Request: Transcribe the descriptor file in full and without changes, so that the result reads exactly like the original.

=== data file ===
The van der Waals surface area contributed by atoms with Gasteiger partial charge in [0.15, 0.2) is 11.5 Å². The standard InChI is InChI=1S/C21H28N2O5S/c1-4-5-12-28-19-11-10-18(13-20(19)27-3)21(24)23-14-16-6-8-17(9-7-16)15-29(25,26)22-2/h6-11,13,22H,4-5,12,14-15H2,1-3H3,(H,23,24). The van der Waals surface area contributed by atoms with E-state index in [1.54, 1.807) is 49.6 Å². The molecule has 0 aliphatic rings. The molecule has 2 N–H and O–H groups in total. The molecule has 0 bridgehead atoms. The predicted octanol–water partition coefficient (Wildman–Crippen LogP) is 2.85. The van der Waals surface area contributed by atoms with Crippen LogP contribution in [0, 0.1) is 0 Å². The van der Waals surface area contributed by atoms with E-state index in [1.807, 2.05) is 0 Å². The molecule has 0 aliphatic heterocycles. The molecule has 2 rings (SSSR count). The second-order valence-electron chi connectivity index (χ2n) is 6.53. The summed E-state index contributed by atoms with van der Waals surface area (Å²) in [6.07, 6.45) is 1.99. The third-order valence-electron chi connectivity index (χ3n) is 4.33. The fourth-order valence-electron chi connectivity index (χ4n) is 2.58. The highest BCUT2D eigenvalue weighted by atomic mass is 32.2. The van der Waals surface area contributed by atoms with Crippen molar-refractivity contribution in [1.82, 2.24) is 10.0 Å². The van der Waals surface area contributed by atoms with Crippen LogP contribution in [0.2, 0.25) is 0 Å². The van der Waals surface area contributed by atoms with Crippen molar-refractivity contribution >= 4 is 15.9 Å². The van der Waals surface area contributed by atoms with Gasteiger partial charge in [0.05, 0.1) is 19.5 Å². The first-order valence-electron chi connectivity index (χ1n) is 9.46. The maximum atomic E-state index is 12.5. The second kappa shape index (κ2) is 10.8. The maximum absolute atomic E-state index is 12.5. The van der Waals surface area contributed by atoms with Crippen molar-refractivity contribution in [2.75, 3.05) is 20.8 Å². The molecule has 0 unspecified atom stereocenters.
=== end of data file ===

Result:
The van der Waals surface area contributed by atoms with Gasteiger partial charge in [0.15, 0.2) is 11.5 Å². The standard InChI is InChI=1S/C21H28N2O5S/c1-4-5-12-28-19-11-10-18(13-20(19)27-3)21(24)23-14-16-6-8-17(9-7-16)15-29(25,26)22-2/h6-11,13,22H,4-5,12,14-15H2,1-3H3,(H,23,24). The van der Waals surface area contributed by atoms with E-state index in [1.54, 1.807) is 49.6 Å². The molecule has 0 aliphatic rings. The molecule has 2 N–H and O–H groups in total. The molecule has 0 bridgehead atoms. The predicted octanol–water partition coefficient (Wildman–Crippen LogP) is 2.85. The van der Waals surface area contributed by atoms with Crippen LogP contribution in [0, 0.1) is 0 Å². The van der Waals surface area contributed by atoms with E-state index in [1.807, 2.05) is 0 Å². The molecule has 0 aliphatic heterocycles. The molecule has 2 rings (SSSR count). The second-order valence-electron chi connectivity index (χ2n) is 6.53. The summed E-state index contributed by atoms with van der Waals surface area (Å²) in [6.07, 6.45) is 1.99. The third-order valence-electron chi connectivity index (χ3n) is 4.33. The fourth-order valence-electron chi connectivity index (χ4n) is 2.58. The highest BCUT2D eigenvalue weighted by atomic mass is 32.2. The van der Waals surface area contributed by atoms with Crippen molar-refractivity contribution in [1.82, 2.24) is 10.0 Å². The van der Waals surface area contributed by atoms with Crippen LogP contribution in [0.2, 0.25) is 0 Å². The van der Waals surface area contributed by atoms with Crippen molar-refractivity contribution >= 4 is 15.9 Å². The van der Waals surface area contributed by atoms with Gasteiger partial charge in [0.05, 0.1) is 19.5 Å². The first-order valence-electron chi connectivity index (χ1n) is 9.46. The maximum atomic E-state index is 12.5. The second kappa shape index (κ2) is 10.8. The maximum absolute atomic E-state index is 12.5. The van der Waals surface area contributed by atoms with Crippen molar-refractivity contribution in [2.75, 3.05) is 20.8 Å². The molecule has 0 unspecified atom stereocenters.